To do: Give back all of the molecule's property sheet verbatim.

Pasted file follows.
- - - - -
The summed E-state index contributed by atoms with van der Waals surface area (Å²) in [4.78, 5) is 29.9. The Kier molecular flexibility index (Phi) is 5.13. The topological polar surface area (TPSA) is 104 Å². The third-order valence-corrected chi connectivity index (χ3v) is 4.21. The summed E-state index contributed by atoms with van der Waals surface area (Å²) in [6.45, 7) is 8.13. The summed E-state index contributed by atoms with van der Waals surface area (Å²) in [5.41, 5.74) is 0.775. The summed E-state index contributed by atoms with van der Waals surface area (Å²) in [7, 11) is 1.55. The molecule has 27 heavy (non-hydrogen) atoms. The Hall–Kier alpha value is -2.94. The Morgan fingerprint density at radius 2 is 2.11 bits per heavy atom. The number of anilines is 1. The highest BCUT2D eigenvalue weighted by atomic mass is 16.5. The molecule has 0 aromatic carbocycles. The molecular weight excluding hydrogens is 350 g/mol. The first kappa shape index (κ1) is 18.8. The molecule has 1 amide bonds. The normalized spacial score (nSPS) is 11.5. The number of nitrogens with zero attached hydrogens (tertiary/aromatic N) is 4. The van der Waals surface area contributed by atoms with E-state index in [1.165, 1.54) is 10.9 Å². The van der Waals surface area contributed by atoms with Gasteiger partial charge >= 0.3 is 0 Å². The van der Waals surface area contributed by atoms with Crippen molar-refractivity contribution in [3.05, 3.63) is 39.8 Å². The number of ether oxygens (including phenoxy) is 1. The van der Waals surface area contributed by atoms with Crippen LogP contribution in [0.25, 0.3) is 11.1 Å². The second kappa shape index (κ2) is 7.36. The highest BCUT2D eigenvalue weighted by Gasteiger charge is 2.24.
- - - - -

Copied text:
The summed E-state index contributed by atoms with van der Waals surface area (Å²) in [4.78, 5) is 29.9. The Kier molecular flexibility index (Phi) is 5.13. The topological polar surface area (TPSA) is 104 Å². The third-order valence-corrected chi connectivity index (χ3v) is 4.21. The summed E-state index contributed by atoms with van der Waals surface area (Å²) in [6.45, 7) is 8.13. The summed E-state index contributed by atoms with van der Waals surface area (Å²) in [5.41, 5.74) is 0.775. The summed E-state index contributed by atoms with van der Waals surface area (Å²) in [7, 11) is 1.55. The molecule has 27 heavy (non-hydrogen) atoms. The Hall–Kier alpha value is -2.94. The Morgan fingerprint density at radius 2 is 2.11 bits per heavy atom. The number of anilines is 1. The highest BCUT2D eigenvalue weighted by atomic mass is 16.5. The molecule has 0 aromatic carbocycles. The molecular weight excluding hydrogens is 350 g/mol. The first kappa shape index (κ1) is 18.8. The molecule has 1 amide bonds. The normalized spacial score (nSPS) is 11.5. The number of nitrogens with zero attached hydrogens (tertiary/aromatic N) is 4. The van der Waals surface area contributed by atoms with E-state index in [1.165, 1.54) is 10.9 Å². The van der Waals surface area contributed by atoms with Gasteiger partial charge >= 0.3 is 0 Å². The van der Waals surface area contributed by atoms with Crippen molar-refractivity contribution in [3.05, 3.63) is 39.8 Å². The number of ether oxygens (including phenoxy) is 1. The van der Waals surface area contributed by atoms with Crippen LogP contribution in [0.25, 0.3) is 11.1 Å². The second kappa shape index (κ2) is 7.36. The highest BCUT2D eigenvalue weighted by Gasteiger charge is 2.24.